PowerShell Logon Script Example

The following script – LogonScript.ps1 is an example of a possible usage of PowerShell for login scripts.

# Filename:	LogonScriptExample.ps1
# Date:              April 30, 2012
# Author:     Alex Dujakovic
# Description: Logon script for domain AlexTest.Local
# ************************************************************
$ErrorActionPreference = "SilentlyContinue"
$strName = $env:username
$strComputerName = $env:ComputerName
$strADgroupHelpDesk = "Help Desk"
$strADgroupDeployManager = "Deployment Managers"
$strADgroupAccounting = "Accounting"
$strAccountingDrive = "W:"
$strHelpDeskDrive = "X:"
$strDeployDrive = "Y:"
$strDeployMgrDrive = "Z:"
$strHomeDrive = "Q:"
$strPathToHelpDeskShare = "\\test-dc-01\HelpDesk$"
$strPathToUsersHomeShare = "\\test-dc-01\Users$"
$strPathAccountingShare = "\\test-dc-01\Common\Accounting"
$strPathDeployMgrShare = "\\test-dc-01\Common\Deployment"
$strPathDeploymentShare = "\\test-sccm-01\DeploymentShare$"
$strTime = Get-Date -Format "t"
$strDate = Get-Date -format "yyyy-MM-dd"
$strFile = Get-Date -format "yyyy-MM"
$strFileName = "\\test-dc-01\LoginAndOutFiles$\"
# ***********************************************************************************
function ListADGroup-Member {
BEGIN{}
PROCESS{
$strFilter = "(&(objectCategory=User)(samAccountName=$_))"
$objSearcher = New-Object System.DirectoryServices.DirectorySearcher
$objSearcher.Filter = $strFilter
$objPath = $objSearcher.FindOne()
$objUser = $objPath.GetDirectoryEntry()
$strUserHomeDrive = $objUser.sAMAccountName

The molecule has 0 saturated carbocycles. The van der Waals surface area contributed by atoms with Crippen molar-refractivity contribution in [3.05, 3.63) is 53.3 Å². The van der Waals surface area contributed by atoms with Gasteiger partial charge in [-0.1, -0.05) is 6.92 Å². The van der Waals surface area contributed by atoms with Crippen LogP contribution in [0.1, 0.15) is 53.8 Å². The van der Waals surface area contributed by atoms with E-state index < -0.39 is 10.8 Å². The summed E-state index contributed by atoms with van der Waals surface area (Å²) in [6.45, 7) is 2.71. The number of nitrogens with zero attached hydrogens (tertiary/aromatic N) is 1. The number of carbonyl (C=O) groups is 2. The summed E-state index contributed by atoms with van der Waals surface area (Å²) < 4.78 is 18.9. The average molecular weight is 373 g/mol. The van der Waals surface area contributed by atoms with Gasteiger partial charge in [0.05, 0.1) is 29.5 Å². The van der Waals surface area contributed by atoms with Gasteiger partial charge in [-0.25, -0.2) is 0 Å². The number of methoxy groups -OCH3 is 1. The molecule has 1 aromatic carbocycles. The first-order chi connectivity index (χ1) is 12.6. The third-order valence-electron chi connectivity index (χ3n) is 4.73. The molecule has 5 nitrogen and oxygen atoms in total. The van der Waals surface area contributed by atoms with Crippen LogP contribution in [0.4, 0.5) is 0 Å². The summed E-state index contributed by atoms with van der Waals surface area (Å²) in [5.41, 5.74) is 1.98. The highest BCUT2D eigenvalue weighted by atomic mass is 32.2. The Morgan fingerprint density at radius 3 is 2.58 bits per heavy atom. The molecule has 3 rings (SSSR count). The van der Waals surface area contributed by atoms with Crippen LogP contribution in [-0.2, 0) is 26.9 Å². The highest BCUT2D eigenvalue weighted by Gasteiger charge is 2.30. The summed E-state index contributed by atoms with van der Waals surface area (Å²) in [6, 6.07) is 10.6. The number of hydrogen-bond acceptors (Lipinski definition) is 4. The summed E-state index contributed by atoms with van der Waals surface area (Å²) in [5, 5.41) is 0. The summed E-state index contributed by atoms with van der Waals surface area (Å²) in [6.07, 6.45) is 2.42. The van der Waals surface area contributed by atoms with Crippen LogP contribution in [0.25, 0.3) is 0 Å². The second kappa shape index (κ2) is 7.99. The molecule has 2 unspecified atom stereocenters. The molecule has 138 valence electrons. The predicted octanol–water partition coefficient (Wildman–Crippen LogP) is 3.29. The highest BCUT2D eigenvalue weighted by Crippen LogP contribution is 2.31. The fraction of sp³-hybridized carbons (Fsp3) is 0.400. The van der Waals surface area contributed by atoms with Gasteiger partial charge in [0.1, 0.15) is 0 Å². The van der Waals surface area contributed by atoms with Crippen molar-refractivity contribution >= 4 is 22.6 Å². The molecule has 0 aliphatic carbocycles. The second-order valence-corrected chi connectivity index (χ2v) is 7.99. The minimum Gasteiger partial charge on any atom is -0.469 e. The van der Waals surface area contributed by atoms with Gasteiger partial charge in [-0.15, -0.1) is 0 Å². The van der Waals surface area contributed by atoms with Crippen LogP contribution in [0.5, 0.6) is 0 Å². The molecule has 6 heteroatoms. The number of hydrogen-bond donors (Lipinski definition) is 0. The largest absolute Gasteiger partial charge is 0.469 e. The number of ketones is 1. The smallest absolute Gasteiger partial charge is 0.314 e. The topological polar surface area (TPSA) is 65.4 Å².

$DN = $objUser.distinguishedName
$ADVal = [ADSI]"LDAP://$DN"
if (!($ADVal.memberOf.Value -eq $Null)){
$GroupName = $ADVal.memberOf.Value
foreach($gp in $GroupName)
  {
  if($gp | Select-String -pattern $strADgroupAccounting)
  # {$(New-Object -ComObject WScript.Network).MapNetworkDrive($strCommonDrive, $strPathCommonShare)}
  # Map a drive calling .MapNetworkDrive from a Wscript.Network COM object, this method will make a persistent drive map
  # ********************************************************************************************************************
  {if ( !(Get-WmiObject -Class Win32_LogicalDisk -Filter "DeviceID='$strAccountingDrive'") )
      {net use /persistent:yes $strAccountingDrive $strPathAccountingShare | Out-Null}
  }
  if($gp | Select-String -pattern $strADgroupHelpDesk)
     {if ( !(Get-WmiObject -Class Win32_LogicalDisk -Filter "DeviceID='$strHelpDeskDrive'") )
         {net use /persistent:yes $strHelpDeskDrive $strPathToHelpDeskShare | Out-Null}
  }
  if($gp | Select-String -pattern $strADgroupDeployManager)
     {if ( !(Get-WmiObject -Class Win32_LogicalDisk -Filter "DeviceID='$strDeployDrive'") )
         {net use /persistent:yes $strDeployDrive $strPathDeploymentShare | Out-Null}
  }
  if($gp | Select-String -pattern $strADgroupDeployManager)
     {if ( !(Get-WmiObject -Class Win32_LogicalDisk -Filter "DeviceID='$strDeployMgrDrive'") )
         {net use /persistent:yes $strDeployMgrDrive $strPathDeployMgrShare | Out-Null}
  }
}
}
}
END{
# Map a user's home drive
if ( !(Get-WmiObject -Class Win32_LogicalDisk -Filter "DeviceID='$strHomeDrive'") )
   {$strPathToUsersHomeShare = $strPathToUsersHomeShare + "\" + $strUserHomeDrive
   net use /persistent:yes $strHomeDrive $strPathToUsersHomeShare | Out-Null}
}
}
# End of function ListADGroup-Member
$strName | ListADGroup-Member
$strFileName += [string]$strFile + ".txt"